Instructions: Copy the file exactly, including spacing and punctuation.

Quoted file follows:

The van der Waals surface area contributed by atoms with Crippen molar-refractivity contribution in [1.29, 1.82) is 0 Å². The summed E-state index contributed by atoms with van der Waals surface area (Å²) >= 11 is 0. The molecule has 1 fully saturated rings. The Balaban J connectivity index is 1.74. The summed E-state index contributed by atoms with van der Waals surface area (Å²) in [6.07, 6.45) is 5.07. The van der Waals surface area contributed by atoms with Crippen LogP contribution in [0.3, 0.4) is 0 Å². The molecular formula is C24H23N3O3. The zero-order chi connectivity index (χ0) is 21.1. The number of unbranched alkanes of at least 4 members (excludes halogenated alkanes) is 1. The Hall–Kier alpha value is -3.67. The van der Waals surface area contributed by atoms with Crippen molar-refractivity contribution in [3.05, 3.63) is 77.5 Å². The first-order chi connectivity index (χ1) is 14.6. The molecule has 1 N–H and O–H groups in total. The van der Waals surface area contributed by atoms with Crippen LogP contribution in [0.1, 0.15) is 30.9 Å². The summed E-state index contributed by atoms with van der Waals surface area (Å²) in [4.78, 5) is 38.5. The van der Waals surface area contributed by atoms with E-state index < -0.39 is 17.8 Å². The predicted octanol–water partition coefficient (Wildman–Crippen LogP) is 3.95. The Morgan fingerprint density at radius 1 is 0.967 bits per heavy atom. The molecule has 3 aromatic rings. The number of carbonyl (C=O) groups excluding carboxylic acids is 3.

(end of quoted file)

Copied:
The van der Waals surface area contributed by atoms with Crippen molar-refractivity contribution in [1.29, 1.82) is 0 Å². The summed E-state index contributed by atoms with van der Waals surface area (Å²) >= 11 is 0. The molecule has 1 fully saturated rings. The Balaban J connectivity index is 1.74. The summed E-state index contributed by atoms with van der Waals surface area (Å²) in [6.07, 6.45) is 5.07. The van der Waals surface area contributed by atoms with Crippen LogP contribution in [0.3, 0.4) is 0 Å². The molecular formula is C24H23N3O3. The zero-order chi connectivity index (χ0) is 21.1. The number of unbranched alkanes of at least 4 members (excludes halogenated alkanes) is 1. The Hall–Kier alpha value is -3.67. The van der Waals surface area contributed by atoms with Crippen molar-refractivity contribution in [3.05, 3.63) is 77.5 Å². The first-order chi connectivity index (χ1) is 14.6. The molecule has 1 N–H and O–H groups in total. The van der Waals surface area contributed by atoms with Crippen LogP contribution in [0.1, 0.15) is 30.9 Å². The summed E-state index contributed by atoms with van der Waals surface area (Å²) in [4.78, 5) is 38.5. The van der Waals surface area contributed by atoms with E-state index < -0.39 is 17.8 Å². The predicted octanol–water partition coefficient (Wildman–Crippen LogP) is 3.95. The Morgan fingerprint density at radius 1 is 0.967 bits per heavy atom. The molecule has 3 aromatic rings. The number of carbonyl (C=O) groups excluding carboxylic acids is 3.